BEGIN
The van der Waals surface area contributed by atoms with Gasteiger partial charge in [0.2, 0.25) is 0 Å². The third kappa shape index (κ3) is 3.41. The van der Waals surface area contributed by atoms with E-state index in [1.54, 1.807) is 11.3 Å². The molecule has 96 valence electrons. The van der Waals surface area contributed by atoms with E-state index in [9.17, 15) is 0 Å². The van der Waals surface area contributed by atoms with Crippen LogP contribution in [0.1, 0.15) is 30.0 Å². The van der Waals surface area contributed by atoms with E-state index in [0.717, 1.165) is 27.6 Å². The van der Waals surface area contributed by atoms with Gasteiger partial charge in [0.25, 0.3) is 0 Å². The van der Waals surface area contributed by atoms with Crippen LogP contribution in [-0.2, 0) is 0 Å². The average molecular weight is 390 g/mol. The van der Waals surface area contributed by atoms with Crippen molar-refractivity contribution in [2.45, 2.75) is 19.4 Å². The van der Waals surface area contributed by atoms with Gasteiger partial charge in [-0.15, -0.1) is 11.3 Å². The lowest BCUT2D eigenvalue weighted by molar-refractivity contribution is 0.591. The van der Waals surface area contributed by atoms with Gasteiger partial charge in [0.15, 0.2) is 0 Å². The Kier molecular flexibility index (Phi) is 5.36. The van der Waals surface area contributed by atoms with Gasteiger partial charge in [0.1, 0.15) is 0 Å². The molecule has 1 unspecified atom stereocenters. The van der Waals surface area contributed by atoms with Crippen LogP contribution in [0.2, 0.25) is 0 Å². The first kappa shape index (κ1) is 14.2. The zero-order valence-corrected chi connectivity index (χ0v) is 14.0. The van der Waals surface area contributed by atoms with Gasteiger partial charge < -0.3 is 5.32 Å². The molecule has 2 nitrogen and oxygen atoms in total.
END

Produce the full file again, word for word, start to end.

The van der Waals surface area contributed by atoms with Gasteiger partial charge in [0.2, 0.25) is 0 Å². The third kappa shape index (κ3) is 3.41. The van der Waals surface area contributed by atoms with E-state index in [1.54, 1.807) is 11.3 Å². The molecule has 96 valence electrons. The van der Waals surface area contributed by atoms with E-state index in [9.17, 15) is 0 Å². The van der Waals surface area contributed by atoms with Crippen LogP contribution in [0.1, 0.15) is 30.0 Å². The van der Waals surface area contributed by atoms with E-state index in [0.717, 1.165) is 27.6 Å². The van der Waals surface area contributed by atoms with Gasteiger partial charge in [0.25, 0.3) is 0 Å². The van der Waals surface area contributed by atoms with Crippen LogP contribution in [-0.2, 0) is 0 Å². The average molecular weight is 390 g/mol. The van der Waals surface area contributed by atoms with Crippen molar-refractivity contribution in [2.45, 2.75) is 19.4 Å². The van der Waals surface area contributed by atoms with Gasteiger partial charge in [-0.15, -0.1) is 11.3 Å². The lowest BCUT2D eigenvalue weighted by molar-refractivity contribution is 0.591. The van der Waals surface area contributed by atoms with Gasteiger partial charge in [0.15, 0.2) is 0 Å². The Kier molecular flexibility index (Phi) is 5.36. The van der Waals surface area contributed by atoms with Gasteiger partial charge in [0.1, 0.15) is 0 Å². The molecule has 1 unspecified atom stereocenters. The van der Waals surface area contributed by atoms with Crippen LogP contribution in [0.2, 0.25) is 0 Å². The first kappa shape index (κ1) is 14.2. The zero-order valence-corrected chi connectivity index (χ0v) is 14.0. The van der Waals surface area contributed by atoms with Gasteiger partial charge < -0.3 is 5.32 Å². The molecule has 2 nitrogen and oxygen atoms in total.